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The IEA, OPEC, and EIA released new monthly reports for August, offering the latest snapshot into the oil markets.
The main takeaway in the IEA report was that global oil markets are balancing, although slowly. Demand is accelerating as consumers around the world take advantage of low oil prices. The IEA estimates that demand will rise by 1.6 million barrels per day (mb/d) in 2015, the fastest pace in five years and a sharp jump from the 1.4 mb/d estimate last month.
On the supply side, global oil production fell by 0.6 mb/d in July, as non-OPEC producers cut back. The IEA thinks that non-OPEC production will rise by only 1.1 mb/d this year, which pales in comparison to the 2.4 mb/d expansion in 2014. Furthermore, non-OPEC supply will fall by 200,000 barrels per day next year as cuts in spending and drilling take their toll.
In other words, demand is rising and supply is contracting, pointing toward a balancing in the oil markets. The big question is when will the markets finally rebalance? Despite slowing non-OPEC supply, on the whole "global supply continues to grow at a breakneck pace -- currently running 2.7 mb/d above a year earlier," the agency says. So even though demand is growing at its fastest pace in five years at 1.6 mb/d, that is overwhelmed by 2.7 mb/d supply expansion expected this year.
As a result, the IEA thinks the "process is likely to be prolonged as a supply overhang is expected to persist through 2016-suggesting global inventories will pile up further." Energy analysts have kept their eyes fixed on U.S. oil storage levels, but the IEA says that with global output exceeding demand by 1.4 mb/d in the second half of this year, storage levels around the world could be tested. And none of this takes into account the possibility of Iranian oil coming back online.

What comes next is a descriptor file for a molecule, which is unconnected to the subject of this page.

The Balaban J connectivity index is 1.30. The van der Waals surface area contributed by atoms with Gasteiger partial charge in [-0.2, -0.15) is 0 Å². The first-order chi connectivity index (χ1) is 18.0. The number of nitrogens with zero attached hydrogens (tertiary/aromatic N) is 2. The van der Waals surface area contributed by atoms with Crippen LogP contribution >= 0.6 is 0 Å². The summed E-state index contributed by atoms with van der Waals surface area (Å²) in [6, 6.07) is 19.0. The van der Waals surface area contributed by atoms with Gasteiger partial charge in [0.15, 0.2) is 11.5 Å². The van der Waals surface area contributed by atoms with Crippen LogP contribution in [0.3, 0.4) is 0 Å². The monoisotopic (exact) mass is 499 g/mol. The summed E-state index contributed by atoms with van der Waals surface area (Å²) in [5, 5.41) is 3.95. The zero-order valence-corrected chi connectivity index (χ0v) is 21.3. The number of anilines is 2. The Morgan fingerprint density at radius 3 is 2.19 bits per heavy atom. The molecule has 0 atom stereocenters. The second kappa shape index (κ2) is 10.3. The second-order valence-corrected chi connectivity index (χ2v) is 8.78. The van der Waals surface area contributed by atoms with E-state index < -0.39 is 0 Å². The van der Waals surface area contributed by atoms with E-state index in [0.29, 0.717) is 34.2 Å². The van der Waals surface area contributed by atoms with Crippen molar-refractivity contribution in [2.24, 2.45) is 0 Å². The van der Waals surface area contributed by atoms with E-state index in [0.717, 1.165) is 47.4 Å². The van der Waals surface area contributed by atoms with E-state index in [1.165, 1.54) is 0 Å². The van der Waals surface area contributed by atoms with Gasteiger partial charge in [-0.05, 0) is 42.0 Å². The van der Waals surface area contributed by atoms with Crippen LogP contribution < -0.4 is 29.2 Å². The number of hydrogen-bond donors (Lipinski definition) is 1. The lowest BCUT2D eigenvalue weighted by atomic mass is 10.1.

Many in the oil industry have already come to grips with the fact that a swift rebound in oil prices is not in the cards, and the IEA even cites the new mantra sweeping across the sector: "lower for longer."
OPEC's monthly report provides numbers that are not drastically different. OPEC is a little less bullish on global demand, expecting demand to rise by just 1.38 mb/d this year. But the group also thinks that non-OPEC supply will grow slower than the IEA estimate, expanding by just 0.96 mb/d in 2015.
And OPEC is doing its part to keep the world oversupplied. OPEC's collective output surpassed 31.5 mb/d in July, above the group's target of 30 mb/d. That came after several members increased output. Despite the turmoil in Iraq, including the inability of Kurdistan to pay private oil companies and the ongoing fight against ISIS, the country managed to produce oil at record levels. Iraq increased production by 46,000 barrels per day in July, hitting a record high 4.07 mb/d for the month. More intriguingly, Iran increased production by 32,000 barrels per day. The flood gates of Iranian oil won't open for a while, but last month's gains portend a rush of new Iranian oil at some point in the not-so-distant future.
One thing all of the energy projections agree upon is that U.S. shale producers, despite their resilience up until now, will bear the brunt of the production decline over the next year. The EIA estimates that production has already begun declining, having dropped 100,000 barrels per day in July, with monthly declines expected through much of 2016. The EIA believes U.S. output will drop from 9.4 mb/d in 2015 to just 9.0 mb/d next year, a large downward revision compared to estimates from just a month ago.
And eyeing the collapse in oil prices since June, the EIA also expects prices to only moderately rebound next year. The agency expects Brent crude, currently trading around $49 per barrel, will only rebound to about $59 per barrel for 2016.
While the numbers vary from report to report, all three energy bodies argue that the oil markets are heading in the same direction, albeit at different speeds: oil markets are rebalancing, with supplies slowing and even declining, while demand is picking up. It's just that none of them expected the rebalancing to take this long.